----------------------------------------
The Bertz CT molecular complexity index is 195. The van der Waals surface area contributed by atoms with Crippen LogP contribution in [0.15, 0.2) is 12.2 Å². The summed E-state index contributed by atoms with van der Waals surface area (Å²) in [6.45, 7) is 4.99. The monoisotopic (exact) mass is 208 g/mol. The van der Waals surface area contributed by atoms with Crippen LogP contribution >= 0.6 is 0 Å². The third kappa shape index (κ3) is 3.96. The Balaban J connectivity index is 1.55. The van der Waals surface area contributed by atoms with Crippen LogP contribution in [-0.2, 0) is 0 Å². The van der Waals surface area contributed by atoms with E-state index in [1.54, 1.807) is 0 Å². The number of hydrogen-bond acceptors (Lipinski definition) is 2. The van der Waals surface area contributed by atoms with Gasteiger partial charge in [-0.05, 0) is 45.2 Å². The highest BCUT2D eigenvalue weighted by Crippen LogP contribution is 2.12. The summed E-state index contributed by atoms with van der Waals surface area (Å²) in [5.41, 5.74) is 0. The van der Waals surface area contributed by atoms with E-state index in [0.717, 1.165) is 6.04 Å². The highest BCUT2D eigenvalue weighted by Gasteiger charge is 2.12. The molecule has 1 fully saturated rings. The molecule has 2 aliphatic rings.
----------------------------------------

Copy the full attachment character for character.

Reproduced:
The Bertz CT molecular complexity index is 195. The van der Waals surface area contributed by atoms with Crippen LogP contribution in [0.15, 0.2) is 12.2 Å². The summed E-state index contributed by atoms with van der Waals surface area (Å²) in [6.45, 7) is 4.99. The monoisotopic (exact) mass is 208 g/mol. The van der Waals surface area contributed by atoms with Crippen LogP contribution >= 0.6 is 0 Å². The third kappa shape index (κ3) is 3.96. The Balaban J connectivity index is 1.55. The van der Waals surface area contributed by atoms with Crippen LogP contribution in [-0.2, 0) is 0 Å². The van der Waals surface area contributed by atoms with E-state index in [1.54, 1.807) is 0 Å². The number of hydrogen-bond acceptors (Lipinski definition) is 2. The van der Waals surface area contributed by atoms with Gasteiger partial charge in [-0.05, 0) is 45.2 Å². The highest BCUT2D eigenvalue weighted by Crippen LogP contribution is 2.12. The summed E-state index contributed by atoms with van der Waals surface area (Å²) in [5.41, 5.74) is 0. The van der Waals surface area contributed by atoms with E-state index in [0.717, 1.165) is 6.04 Å². The highest BCUT2D eigenvalue weighted by Gasteiger charge is 2.12. The molecule has 1 fully saturated rings. The molecule has 2 aliphatic rings.